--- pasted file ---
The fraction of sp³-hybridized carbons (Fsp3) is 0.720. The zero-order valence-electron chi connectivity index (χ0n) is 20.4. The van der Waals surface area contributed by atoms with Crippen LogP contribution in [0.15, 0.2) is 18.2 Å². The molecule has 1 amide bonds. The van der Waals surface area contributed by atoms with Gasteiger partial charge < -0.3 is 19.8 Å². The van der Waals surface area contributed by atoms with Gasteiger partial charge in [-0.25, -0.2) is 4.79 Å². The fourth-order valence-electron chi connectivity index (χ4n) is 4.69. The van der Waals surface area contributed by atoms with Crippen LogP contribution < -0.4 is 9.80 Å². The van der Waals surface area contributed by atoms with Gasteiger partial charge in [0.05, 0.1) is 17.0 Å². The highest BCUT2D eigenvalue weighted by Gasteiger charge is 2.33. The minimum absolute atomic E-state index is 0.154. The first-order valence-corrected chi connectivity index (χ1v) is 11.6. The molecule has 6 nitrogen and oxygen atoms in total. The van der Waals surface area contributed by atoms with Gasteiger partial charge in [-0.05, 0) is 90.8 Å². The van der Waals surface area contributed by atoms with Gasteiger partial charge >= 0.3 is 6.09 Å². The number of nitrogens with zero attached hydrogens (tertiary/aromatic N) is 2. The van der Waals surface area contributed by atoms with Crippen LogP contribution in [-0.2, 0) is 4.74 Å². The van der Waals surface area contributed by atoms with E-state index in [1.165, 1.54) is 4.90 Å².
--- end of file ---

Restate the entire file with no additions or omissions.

The fraction of sp³-hybridized carbons (Fsp3) is 0.720. The zero-order valence-electron chi connectivity index (χ0n) is 20.4. The van der Waals surface area contributed by atoms with Crippen LogP contribution in [0.15, 0.2) is 18.2 Å². The molecule has 1 amide bonds. The van der Waals surface area contributed by atoms with Gasteiger partial charge < -0.3 is 19.8 Å². The van der Waals surface area contributed by atoms with Gasteiger partial charge in [-0.25, -0.2) is 4.79 Å². The fourth-order valence-electron chi connectivity index (χ4n) is 4.69. The van der Waals surface area contributed by atoms with Crippen LogP contribution < -0.4 is 9.80 Å². The van der Waals surface area contributed by atoms with Gasteiger partial charge in [0.05, 0.1) is 17.0 Å². The highest BCUT2D eigenvalue weighted by Gasteiger charge is 2.33. The minimum absolute atomic E-state index is 0.154. The first-order valence-corrected chi connectivity index (χ1v) is 11.6. The molecule has 6 nitrogen and oxygen atoms in total. The van der Waals surface area contributed by atoms with Gasteiger partial charge in [-0.05, 0) is 90.8 Å². The van der Waals surface area contributed by atoms with Gasteiger partial charge >= 0.3 is 6.09 Å². The number of nitrogens with zero attached hydrogens (tertiary/aromatic N) is 2. The van der Waals surface area contributed by atoms with Crippen LogP contribution in [-0.2, 0) is 4.74 Å². The van der Waals surface area contributed by atoms with E-state index in [1.165, 1.54) is 4.90 Å².